The massive scale of the recent WannaCry ransomware attack has exposed some significant weaknesses in global IT systems, and we're likely to see more attacks leveraging similar techniques, and doing even more damage, security experts say.
WannaCry infected hundreds of thousands of machines in more than 150 countries, with direct ransom costs estimated at around $10 million, according to Cyence.
But that's just the start. Business interruption costs will add up to about $8 billion, according to George Ng, co-founder and CTO at Cyence -- up from the company's $4 billion estimate as of Sunday.
And cyberinsurance may or may not cover all of these costs, due to deductibles or coverage limits, said Cyence CEO Arvind Parthasarathi.
Plus, the next variant of the malware could be worse.
"It doesn’t appear that the WannaCry malware is exfiltrating data from infected hosts at this time," he said. "But we do not know if these attacks will be modified over time to have data breach implications triggering notification laws and cyber policies."
Several security experts pointed out that WannaCry wasn't as deadly as it could have been.
"WannaCry is an extremely simple piece of malware, written carelessly -- or purposely! -- with a kill switch," said Alex Vaystikh, CTO at SecBI. "In other words, if the attackers had wanted, they could’ve written a very silent, slow-moving malware, and achieved much more."
In addition, the variants of WannaCry that have come out so far haven't made full use of evasion techniques, said Lenny Zeltser, vice president of products at Minerva Labs.
"As a result, baseline antivirus products were generally able to block the malware at the onset of the attack," he said.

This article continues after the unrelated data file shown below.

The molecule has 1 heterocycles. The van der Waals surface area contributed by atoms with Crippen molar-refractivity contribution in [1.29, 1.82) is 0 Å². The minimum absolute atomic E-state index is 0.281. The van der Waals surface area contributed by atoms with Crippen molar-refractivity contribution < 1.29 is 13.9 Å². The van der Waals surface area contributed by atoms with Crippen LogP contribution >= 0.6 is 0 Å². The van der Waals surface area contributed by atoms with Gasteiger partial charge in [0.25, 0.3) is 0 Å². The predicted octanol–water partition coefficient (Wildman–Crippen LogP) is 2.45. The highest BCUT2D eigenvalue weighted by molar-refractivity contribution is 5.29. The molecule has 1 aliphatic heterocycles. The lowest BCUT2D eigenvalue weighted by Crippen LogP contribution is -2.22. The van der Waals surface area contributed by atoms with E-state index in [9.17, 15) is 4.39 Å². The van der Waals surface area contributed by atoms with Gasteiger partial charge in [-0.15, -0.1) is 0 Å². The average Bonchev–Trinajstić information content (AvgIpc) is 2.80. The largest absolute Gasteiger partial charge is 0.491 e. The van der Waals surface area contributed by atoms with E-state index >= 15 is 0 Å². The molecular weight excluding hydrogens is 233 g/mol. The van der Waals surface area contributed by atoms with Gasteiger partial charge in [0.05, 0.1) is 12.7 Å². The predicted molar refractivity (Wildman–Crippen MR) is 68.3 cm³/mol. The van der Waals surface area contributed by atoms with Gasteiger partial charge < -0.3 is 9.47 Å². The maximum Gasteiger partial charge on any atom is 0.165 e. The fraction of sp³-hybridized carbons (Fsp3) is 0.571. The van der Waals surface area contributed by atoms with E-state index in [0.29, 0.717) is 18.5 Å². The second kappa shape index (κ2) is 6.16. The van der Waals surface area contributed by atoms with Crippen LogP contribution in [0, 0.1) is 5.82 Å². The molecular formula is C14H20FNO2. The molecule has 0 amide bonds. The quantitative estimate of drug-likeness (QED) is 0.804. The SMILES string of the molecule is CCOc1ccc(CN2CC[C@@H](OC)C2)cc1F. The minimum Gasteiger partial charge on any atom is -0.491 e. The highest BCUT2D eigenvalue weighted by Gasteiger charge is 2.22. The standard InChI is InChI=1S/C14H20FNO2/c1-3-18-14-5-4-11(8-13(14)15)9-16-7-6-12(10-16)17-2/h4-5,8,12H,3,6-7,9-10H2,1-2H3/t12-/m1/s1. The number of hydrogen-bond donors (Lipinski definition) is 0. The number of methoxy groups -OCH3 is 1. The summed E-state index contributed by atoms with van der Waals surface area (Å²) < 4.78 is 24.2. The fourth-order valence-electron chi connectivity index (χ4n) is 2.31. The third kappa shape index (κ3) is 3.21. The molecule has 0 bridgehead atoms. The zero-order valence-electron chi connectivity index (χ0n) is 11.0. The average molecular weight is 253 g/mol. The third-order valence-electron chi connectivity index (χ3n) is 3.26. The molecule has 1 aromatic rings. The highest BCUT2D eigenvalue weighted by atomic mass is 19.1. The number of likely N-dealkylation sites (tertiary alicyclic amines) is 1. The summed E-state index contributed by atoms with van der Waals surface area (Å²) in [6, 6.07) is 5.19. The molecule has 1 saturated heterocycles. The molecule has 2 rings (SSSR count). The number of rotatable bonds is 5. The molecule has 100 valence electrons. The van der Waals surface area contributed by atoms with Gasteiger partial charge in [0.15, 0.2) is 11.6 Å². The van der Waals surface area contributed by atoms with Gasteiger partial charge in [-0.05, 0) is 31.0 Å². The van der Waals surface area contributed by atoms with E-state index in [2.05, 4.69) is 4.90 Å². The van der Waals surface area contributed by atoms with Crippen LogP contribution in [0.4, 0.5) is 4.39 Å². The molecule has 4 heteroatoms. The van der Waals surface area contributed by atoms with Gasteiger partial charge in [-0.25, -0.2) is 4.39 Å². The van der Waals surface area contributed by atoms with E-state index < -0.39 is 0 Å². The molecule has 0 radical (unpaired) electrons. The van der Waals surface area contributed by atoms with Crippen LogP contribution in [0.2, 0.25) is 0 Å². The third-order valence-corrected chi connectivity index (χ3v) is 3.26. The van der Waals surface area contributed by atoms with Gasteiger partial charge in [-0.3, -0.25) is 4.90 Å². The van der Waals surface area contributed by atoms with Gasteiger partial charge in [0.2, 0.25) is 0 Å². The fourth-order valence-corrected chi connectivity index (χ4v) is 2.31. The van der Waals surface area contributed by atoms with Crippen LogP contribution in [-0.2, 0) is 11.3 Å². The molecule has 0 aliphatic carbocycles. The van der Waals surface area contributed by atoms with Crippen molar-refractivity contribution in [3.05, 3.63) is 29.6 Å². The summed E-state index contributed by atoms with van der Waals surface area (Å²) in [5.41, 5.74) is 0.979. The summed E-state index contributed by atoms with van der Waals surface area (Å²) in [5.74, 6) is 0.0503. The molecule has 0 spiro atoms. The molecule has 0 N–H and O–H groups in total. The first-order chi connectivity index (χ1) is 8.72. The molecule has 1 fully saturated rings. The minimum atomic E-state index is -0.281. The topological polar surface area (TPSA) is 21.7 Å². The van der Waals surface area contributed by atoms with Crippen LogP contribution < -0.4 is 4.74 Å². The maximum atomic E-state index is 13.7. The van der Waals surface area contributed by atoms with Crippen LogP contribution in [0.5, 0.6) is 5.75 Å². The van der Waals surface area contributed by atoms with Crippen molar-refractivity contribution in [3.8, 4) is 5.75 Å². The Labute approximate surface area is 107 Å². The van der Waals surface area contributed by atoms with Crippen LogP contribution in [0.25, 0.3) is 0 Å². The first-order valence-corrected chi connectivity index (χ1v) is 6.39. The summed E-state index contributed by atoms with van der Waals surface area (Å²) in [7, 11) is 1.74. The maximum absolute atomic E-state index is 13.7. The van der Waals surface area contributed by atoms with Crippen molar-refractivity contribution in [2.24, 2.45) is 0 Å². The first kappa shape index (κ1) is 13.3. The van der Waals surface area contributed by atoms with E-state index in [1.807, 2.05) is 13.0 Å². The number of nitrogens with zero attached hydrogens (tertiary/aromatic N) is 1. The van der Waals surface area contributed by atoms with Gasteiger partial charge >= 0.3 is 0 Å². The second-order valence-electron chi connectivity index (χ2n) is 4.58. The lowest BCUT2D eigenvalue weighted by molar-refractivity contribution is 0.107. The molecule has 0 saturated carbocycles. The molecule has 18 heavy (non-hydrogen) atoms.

In the future, WannaCry variants could include sandbox avoidance, memory injection and other evasive techniques.
The first evolution of WannaCry has already hit, said Brian Hussey, vice president of cyber threat detection and response at Trustwave Holdings. There's a variant out now in the wild without the kill switch.
"If the security researchers identify reliable methods to disable the malware, then expect the attackers to overcome that with a new version," he added.
Attackers have already begun to morph their delivery vectors to evade detection, said Deepen Desai, director of security research at Zscaler.
"Yesterday morning, the Zscaler ThreatLabZ team identified a new attack vector used by WannaCry that utilizes the basic web HTTP protocol to attack systems," he said. "We believe that there is a possibility that these first two variants will combine to produce an attack that will be even more devastating. It could use a combination of standard open ports and protocols such as 80 and 443 which are essential in doing business to initially infect and then move laterally."
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